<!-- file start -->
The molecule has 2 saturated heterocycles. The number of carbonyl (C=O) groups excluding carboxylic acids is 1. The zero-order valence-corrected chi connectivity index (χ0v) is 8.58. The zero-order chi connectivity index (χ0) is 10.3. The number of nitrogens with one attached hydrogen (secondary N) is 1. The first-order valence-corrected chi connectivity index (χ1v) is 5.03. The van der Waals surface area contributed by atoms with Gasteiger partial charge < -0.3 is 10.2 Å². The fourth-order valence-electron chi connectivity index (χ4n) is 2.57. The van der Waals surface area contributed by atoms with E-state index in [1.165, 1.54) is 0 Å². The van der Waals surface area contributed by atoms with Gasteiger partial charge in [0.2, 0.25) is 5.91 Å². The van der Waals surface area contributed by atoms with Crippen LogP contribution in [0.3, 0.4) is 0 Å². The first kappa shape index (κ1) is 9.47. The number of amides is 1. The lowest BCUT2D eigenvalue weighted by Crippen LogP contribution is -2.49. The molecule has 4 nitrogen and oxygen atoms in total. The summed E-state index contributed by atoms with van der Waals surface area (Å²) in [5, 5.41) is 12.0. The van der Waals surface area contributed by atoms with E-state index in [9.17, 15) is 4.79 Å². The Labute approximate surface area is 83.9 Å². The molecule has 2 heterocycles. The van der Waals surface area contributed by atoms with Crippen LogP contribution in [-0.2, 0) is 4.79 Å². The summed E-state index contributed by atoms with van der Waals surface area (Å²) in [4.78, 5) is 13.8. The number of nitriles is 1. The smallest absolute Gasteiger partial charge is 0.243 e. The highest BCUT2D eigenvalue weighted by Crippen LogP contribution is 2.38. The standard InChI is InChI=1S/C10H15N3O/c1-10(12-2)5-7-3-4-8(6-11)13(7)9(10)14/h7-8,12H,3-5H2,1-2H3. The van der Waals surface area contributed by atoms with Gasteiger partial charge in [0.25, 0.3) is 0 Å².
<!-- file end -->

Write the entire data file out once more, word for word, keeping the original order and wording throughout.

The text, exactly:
The molecule has 2 saturated heterocycles. The number of carbonyl (C=O) groups excluding carboxylic acids is 1. The zero-order valence-corrected chi connectivity index (χ0v) is 8.58. The zero-order chi connectivity index (χ0) is 10.3. The number of nitrogens with one attached hydrogen (secondary N) is 1. The first-order valence-corrected chi connectivity index (χ1v) is 5.03. The van der Waals surface area contributed by atoms with Gasteiger partial charge < -0.3 is 10.2 Å². The fourth-order valence-electron chi connectivity index (χ4n) is 2.57. The van der Waals surface area contributed by atoms with E-state index in [1.165, 1.54) is 0 Å². The van der Waals surface area contributed by atoms with Gasteiger partial charge in [0.2, 0.25) is 5.91 Å². The van der Waals surface area contributed by atoms with Crippen LogP contribution in [0.3, 0.4) is 0 Å². The first kappa shape index (κ1) is 9.47. The number of amides is 1. The lowest BCUT2D eigenvalue weighted by Crippen LogP contribution is -2.49. The molecule has 4 nitrogen and oxygen atoms in total. The summed E-state index contributed by atoms with van der Waals surface area (Å²) in [5, 5.41) is 12.0. The van der Waals surface area contributed by atoms with E-state index in [9.17, 15) is 4.79 Å². The Labute approximate surface area is 83.9 Å². The molecule has 2 heterocycles. The van der Waals surface area contributed by atoms with Crippen LogP contribution in [-0.2, 0) is 4.79 Å². The summed E-state index contributed by atoms with van der Waals surface area (Å²) in [4.78, 5) is 13.8. The number of nitriles is 1. The smallest absolute Gasteiger partial charge is 0.243 e. The highest BCUT2D eigenvalue weighted by Crippen LogP contribution is 2.38. The standard InChI is InChI=1S/C10H15N3O/c1-10(12-2)5-7-3-4-8(6-11)13(7)9(10)14/h7-8,12H,3-5H2,1-2H3. The van der Waals surface area contributed by atoms with Gasteiger partial charge in [0.25, 0.3) is 0 Å².